Who is non-resident landlord and what is the non-resident landlord scheme? In this article you will find an explanation for those questions.
Who is a Non-Resident Landlord?
You are considered Non-Resident Landlord, if you spend six months or more in any tax year outside the UK and does not affect whether you are UK tax resident or not. In this case statutory residence test does not apply and it is reviewed where a landlord may stay for more than six months, regardless if it is main residence or not. It is the individual’s “usual place of abode” what is considered. Non-Resident Landlord can be individual, Trustee or company.
What is Non-Resident Landlords scheme?
It is useful system for overseas landlords. You will have to enrol to this system to receive your rent gross, otherwise your agent (or tenant, if you rent your property directly and rent is greater than £100 per week) is required to deduct 20% basic rate tax at source. You can apply directly to HMRC using form NRL1i to receive your rents without any tax deducted, and it will be accepted if:
- Your UK tax affairs are correct and up-to-date
- You have never had any UK tax obligations
- You do not expect to be liable for UK tax
This application does not mean that you are exempt from UK tax on your rental income, but it helps with control and administration and of course is advantageous for your cash flow. A non-resident landlord will still need to complete UK self-assessment tax returns and pay tax, which is due 9 months from the end of tax year.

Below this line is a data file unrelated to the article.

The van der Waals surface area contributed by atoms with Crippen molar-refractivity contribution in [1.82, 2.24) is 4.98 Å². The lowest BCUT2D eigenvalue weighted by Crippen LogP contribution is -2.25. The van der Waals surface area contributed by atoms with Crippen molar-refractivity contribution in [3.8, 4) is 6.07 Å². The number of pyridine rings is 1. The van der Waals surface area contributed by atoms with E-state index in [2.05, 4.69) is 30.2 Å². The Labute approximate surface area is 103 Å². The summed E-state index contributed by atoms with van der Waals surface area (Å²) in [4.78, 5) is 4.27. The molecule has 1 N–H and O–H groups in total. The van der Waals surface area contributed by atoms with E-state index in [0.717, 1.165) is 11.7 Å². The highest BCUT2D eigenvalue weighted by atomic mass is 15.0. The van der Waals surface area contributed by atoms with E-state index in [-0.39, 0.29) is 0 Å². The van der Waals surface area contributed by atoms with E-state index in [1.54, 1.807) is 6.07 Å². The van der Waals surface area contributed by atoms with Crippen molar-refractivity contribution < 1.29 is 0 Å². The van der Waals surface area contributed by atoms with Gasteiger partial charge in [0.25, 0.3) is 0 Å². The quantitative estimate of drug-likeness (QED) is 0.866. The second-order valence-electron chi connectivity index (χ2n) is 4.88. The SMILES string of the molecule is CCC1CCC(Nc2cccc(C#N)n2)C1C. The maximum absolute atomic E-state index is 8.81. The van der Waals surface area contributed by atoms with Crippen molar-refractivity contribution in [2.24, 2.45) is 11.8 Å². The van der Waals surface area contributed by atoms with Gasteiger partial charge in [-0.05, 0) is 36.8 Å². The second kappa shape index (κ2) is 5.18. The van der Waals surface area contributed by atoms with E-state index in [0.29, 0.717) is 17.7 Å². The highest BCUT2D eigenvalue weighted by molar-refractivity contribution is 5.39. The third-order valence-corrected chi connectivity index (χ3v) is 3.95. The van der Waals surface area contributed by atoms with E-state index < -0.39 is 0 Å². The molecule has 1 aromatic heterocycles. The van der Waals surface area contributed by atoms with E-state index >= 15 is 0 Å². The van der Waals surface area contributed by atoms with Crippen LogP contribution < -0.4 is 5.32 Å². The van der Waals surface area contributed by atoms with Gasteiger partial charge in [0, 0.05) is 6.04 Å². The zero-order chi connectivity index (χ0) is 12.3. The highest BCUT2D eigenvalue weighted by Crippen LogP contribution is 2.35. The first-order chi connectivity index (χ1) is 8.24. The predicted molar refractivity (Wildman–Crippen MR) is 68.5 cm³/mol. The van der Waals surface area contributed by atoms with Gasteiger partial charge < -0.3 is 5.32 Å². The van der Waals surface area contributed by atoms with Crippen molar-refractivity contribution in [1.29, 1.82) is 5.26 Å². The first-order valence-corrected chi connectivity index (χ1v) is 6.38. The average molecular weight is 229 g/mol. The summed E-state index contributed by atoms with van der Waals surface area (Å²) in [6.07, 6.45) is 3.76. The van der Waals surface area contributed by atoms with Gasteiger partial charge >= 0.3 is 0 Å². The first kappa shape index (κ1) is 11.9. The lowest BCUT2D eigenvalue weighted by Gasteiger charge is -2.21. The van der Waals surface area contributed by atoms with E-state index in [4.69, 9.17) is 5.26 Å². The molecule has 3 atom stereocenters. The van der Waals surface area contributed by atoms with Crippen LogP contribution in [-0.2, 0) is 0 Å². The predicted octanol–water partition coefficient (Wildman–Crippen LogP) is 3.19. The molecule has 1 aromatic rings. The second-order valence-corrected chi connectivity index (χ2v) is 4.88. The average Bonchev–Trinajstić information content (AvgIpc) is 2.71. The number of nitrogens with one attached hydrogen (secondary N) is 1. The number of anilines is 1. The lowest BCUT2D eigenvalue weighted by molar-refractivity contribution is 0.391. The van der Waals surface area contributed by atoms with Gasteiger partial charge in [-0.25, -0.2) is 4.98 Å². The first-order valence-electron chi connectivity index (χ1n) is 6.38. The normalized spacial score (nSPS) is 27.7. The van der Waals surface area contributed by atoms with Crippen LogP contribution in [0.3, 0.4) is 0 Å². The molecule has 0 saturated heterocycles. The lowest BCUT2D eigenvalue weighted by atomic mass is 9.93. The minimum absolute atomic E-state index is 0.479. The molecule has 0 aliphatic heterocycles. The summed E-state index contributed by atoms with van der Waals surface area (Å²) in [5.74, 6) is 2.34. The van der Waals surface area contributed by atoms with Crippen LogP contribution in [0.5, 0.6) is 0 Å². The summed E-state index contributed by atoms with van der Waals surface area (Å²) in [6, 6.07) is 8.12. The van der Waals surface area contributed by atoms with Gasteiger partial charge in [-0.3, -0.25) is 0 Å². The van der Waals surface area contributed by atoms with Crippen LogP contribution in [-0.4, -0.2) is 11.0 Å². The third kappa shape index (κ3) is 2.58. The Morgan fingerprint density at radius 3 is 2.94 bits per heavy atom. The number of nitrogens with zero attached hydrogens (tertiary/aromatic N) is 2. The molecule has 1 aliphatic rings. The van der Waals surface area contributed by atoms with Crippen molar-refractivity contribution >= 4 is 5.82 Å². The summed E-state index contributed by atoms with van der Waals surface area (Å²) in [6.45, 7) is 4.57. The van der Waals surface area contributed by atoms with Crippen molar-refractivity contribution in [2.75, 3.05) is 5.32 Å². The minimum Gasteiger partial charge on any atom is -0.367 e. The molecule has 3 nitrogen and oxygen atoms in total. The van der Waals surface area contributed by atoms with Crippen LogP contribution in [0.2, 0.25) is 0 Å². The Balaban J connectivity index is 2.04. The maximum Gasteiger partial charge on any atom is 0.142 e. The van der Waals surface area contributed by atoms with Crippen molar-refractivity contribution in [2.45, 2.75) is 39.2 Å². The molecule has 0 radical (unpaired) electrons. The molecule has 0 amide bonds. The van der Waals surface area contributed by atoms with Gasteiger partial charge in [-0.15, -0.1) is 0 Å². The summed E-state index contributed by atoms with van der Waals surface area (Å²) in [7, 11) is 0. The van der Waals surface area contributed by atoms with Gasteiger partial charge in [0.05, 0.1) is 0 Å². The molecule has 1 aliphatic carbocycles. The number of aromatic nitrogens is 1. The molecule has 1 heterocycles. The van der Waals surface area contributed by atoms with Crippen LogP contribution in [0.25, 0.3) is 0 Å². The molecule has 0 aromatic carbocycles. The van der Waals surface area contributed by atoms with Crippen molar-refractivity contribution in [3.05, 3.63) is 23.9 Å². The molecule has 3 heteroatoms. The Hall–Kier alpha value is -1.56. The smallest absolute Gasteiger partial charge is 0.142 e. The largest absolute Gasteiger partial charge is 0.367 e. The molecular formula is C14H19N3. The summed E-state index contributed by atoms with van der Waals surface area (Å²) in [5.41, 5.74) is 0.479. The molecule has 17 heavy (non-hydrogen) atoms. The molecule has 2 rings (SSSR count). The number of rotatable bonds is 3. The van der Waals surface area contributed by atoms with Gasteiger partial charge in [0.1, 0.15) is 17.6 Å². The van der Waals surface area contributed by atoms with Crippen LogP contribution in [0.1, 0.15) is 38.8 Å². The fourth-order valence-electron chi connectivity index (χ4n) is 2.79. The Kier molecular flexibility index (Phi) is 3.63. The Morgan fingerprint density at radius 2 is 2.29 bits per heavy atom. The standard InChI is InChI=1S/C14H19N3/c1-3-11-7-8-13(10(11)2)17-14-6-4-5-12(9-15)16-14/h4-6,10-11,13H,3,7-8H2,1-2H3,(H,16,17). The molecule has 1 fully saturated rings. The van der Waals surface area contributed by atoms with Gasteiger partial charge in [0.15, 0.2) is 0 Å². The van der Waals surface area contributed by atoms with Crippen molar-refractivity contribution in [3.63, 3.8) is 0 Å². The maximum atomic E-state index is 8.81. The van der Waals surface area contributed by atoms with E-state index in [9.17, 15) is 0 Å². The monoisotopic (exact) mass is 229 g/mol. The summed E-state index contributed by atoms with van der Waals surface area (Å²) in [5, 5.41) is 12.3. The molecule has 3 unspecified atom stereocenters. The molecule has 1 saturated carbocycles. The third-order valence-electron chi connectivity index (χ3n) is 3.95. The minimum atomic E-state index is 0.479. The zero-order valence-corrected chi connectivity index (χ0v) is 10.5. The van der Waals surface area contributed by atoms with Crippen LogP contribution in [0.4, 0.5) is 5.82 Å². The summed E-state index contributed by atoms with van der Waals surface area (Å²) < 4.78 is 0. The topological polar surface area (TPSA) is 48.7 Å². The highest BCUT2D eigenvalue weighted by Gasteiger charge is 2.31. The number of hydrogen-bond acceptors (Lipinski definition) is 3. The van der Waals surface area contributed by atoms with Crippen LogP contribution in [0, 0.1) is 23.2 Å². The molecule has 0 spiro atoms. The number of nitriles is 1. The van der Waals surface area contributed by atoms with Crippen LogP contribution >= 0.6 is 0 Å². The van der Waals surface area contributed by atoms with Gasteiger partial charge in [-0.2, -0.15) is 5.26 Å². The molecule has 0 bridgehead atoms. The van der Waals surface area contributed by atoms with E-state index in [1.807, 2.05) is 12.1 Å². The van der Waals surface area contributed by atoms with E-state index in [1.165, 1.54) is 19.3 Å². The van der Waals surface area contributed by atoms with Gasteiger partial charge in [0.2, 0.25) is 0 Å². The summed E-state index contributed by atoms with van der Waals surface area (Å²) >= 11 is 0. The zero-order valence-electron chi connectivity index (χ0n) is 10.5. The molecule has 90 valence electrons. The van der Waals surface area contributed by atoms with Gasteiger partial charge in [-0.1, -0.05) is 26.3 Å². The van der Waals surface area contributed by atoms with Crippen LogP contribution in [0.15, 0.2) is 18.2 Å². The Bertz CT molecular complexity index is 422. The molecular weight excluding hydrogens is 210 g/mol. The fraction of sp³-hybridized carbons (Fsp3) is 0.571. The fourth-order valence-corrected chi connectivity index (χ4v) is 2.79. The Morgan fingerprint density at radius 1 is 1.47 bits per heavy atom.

The non-resident’s tax liability
Letting agents and tenants have to pay any withholding tax to HMRC quarterly. This means at the end of June, September, December and March. It is most likely that the tax liability deducted by letting agent or tenant won’t be the correct amount of tax due by the non-resident landlord. However, where the tax deducted is greater than the liability, the non-resident landlord may claim repayment of any excess. The only expenses which can be deducted are when the agent or tenant are ‘reasonably satisfied’ that it is allowable expense. As it may prove to be incorrect treatment, neither agent nor tenant will be penalised for incorrectly deducting any tax due, however they have to make sure that the returns are submitted correctly and on time.
Eric pays his landlord £1,500 a month rent between April and June 2018. During that time, he also pays £400 for insurance and £250 for plumbing repairs for his landlord.
- His rent was £1,500 x 3 months = £4,500
- Deductible expenses were £650
- The taxable amount is £4,500 - £650 = £3,850
- The tax due is £3,850 x 20% = £770
If you have any UK rental income and living overseas or planning to live abroad, you should register with HMRC for the non-resident landlord’s scheme, you don’t want to miss out on those tax advantages!
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